Friday, April 13, 2012

Please don't eat the locoweed

It was inevitable. All the snow that fell on New Mexico in December brought out a bumper crop of locoweed this spring. I was expecting it and preparing for it, but still was totally bummed out to see it in my pasture. For the last few weeks, I've been trying to convince myself that it was only growing around the edges of my land and that I'd be able to keep it in check by pulling it out by hand. Last night, I realized I was kidding myself.

(If you're a relative newcomer to the 7MSN, here is the definitive post on why locoweed makes us crazy. You can also click on "locoweed" in the list of labels at the bottom of this page to see every pathetic post I've written about the subject.)


Though not as prolific as the 2010 crop, the locoweed this year is abundant. 
The good news is that Lucy and the boys are not at all interested in tasting it.



I followed each of them around the pasture last night to see what would happen when they grazed near a patch of locoweed. 
All of them literally turned up their noses and moved on to eat the grass.



George: Excuse me? Why is that gate closed?
Me: Because it's easier to keep an eye on you guys and what you're eating when you're closer to the house, that's why.



Bubba, the licensed weed-killer who sprayed the pasture in 2010, will be coming back soon to eradicate the locoweed 
before it goes to seed, then the herd will be confined to a small, locoweed-free area for a month 
while the "Grazon P+D" does its thing. 

If Alan looks mad now, wait until you see him then.

9 comments:

  1. I remember the loco weed post and you talking about Bubba. Thank goodness no one is interested in eating it and there is an easy way to get rid of it. The herd will understand, and I'm sure when they see Bubba arrive they will remember.

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  2. I recall your previous post, too. We had some locoweed in our pasture at the last house - I was constantly out there trying to kill it. Luckily, we don't have it... or I have not seen it... in our new digs.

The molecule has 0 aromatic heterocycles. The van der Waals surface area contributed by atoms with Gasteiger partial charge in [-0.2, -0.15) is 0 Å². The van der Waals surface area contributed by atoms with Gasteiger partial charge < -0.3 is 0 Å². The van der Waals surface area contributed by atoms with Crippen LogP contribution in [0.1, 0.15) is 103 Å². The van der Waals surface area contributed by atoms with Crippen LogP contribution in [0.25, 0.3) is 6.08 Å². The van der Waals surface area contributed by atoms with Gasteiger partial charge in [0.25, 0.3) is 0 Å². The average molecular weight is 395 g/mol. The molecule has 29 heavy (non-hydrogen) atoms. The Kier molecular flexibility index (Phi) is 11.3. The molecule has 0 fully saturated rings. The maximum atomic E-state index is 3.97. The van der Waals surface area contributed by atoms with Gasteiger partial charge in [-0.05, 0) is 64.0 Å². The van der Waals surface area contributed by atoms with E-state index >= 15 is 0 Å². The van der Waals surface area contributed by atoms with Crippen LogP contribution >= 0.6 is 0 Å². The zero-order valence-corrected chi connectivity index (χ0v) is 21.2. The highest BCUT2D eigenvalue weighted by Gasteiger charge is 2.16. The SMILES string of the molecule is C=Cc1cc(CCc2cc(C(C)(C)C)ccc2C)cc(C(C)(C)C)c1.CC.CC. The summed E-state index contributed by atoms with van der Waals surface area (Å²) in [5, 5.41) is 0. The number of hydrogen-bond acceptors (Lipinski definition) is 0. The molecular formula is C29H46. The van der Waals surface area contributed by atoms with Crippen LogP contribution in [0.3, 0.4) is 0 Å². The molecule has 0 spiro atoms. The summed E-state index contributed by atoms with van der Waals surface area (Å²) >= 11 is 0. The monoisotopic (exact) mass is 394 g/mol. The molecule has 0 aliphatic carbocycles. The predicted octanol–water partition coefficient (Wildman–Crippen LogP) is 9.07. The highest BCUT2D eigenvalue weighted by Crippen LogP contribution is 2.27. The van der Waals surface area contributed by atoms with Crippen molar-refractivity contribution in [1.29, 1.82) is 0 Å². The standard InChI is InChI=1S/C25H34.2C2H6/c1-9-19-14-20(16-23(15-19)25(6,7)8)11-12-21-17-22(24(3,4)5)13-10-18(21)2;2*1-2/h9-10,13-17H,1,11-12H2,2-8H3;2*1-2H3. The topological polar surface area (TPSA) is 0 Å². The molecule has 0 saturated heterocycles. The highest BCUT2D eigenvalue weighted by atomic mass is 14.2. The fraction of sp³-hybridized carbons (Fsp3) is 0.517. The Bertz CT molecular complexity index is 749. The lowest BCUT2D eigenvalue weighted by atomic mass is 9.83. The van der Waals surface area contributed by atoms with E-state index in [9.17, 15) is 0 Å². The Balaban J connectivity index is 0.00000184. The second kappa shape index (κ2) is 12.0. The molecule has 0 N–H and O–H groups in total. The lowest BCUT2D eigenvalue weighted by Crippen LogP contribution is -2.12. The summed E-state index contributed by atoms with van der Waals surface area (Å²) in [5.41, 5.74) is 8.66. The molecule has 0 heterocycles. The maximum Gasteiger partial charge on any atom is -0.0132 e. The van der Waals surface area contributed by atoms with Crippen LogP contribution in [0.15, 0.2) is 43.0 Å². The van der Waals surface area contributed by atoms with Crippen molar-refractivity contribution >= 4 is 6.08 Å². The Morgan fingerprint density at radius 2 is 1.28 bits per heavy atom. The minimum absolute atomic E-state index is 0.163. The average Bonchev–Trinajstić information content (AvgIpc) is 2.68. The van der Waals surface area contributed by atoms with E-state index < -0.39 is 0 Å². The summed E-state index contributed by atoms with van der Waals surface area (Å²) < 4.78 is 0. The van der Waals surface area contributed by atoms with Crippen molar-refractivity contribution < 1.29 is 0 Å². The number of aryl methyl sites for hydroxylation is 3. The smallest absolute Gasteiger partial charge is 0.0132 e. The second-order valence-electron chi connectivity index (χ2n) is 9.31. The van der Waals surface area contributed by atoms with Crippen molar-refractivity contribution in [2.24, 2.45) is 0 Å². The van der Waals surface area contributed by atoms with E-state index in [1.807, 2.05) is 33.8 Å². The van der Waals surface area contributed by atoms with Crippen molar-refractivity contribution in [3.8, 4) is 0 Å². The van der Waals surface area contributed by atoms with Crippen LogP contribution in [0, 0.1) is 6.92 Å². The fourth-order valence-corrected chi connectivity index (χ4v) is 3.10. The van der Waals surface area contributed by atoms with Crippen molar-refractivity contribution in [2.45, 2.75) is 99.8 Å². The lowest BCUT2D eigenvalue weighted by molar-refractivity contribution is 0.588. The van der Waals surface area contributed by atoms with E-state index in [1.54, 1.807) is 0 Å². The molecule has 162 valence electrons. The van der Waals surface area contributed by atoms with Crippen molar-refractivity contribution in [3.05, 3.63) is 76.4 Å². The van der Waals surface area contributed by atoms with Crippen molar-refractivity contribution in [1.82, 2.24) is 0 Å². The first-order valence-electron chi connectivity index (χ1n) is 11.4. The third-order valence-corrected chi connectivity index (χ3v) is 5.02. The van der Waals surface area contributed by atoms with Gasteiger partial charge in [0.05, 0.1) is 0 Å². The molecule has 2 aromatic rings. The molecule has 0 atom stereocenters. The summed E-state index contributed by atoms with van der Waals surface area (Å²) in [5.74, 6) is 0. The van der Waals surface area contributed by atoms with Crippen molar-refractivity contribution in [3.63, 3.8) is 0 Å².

They do say that the animals won't eat it if they have other stuff. But, since it is one of the first things to green up, it may seem like a tasty morsel to our equines.

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  3. Not all bad though. That gives your pasture a deferment from grazing right when the time the grass is really doing its thing. It will make it healthier in the long run. Even though you aren't grazing very many critters on it, a little grazing rest won't hurt. The grass anyway, the boys I sure will feel different!

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  4. Remind Alan how lush and tasty the grasses will be in that pasture a month from now. He'll thank you after he's done being so angry.

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  5. It's always something, isn't it? People in the city think that if they move to the country they'll never have to worry about crabgrass again. That's when they discover Tansy, locoweed, star thistle, and a whole host of other fascinating plants. And they have to buy a Roundup backpack instead of a squirt bottle.

    Love those clear blue New Mexico skies in your photos this week.

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  6. I've heard of locoweed but didn't know what it looked like. What a worrisome spring chore. Poor Alan...He'll have to change his game plans.

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  7. Oh no. It's back. Stupid loco. I wonder if we pulled a big blogging buddy (BBB) team together to come out there, if we couldn't make a dent in it.
    I'm in.
    :-)

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  8. Where is Bubba located please? Anywhere near Tijeras? I just discovered there is a rather large amount of locoweed on my property. Horses aren't there yet but am considering having the whole pasture sprayed before I bring them in. Any advice appreciated.

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    Replies
    1. I haven't needed Bubba to come back since 2012, but he lived in Tijeras then, near the old Ponderosa restaurant on S. 14. If you send me an email at the7msn at gmail dot com, I'll remember to look for his card and send you his number. The spraying he's done here has significantly reduced the amount of locoweed that pops up each spring, to the point where I don't need to worry about it anymore. I think you would be very wise to have it done before moving your horses in.

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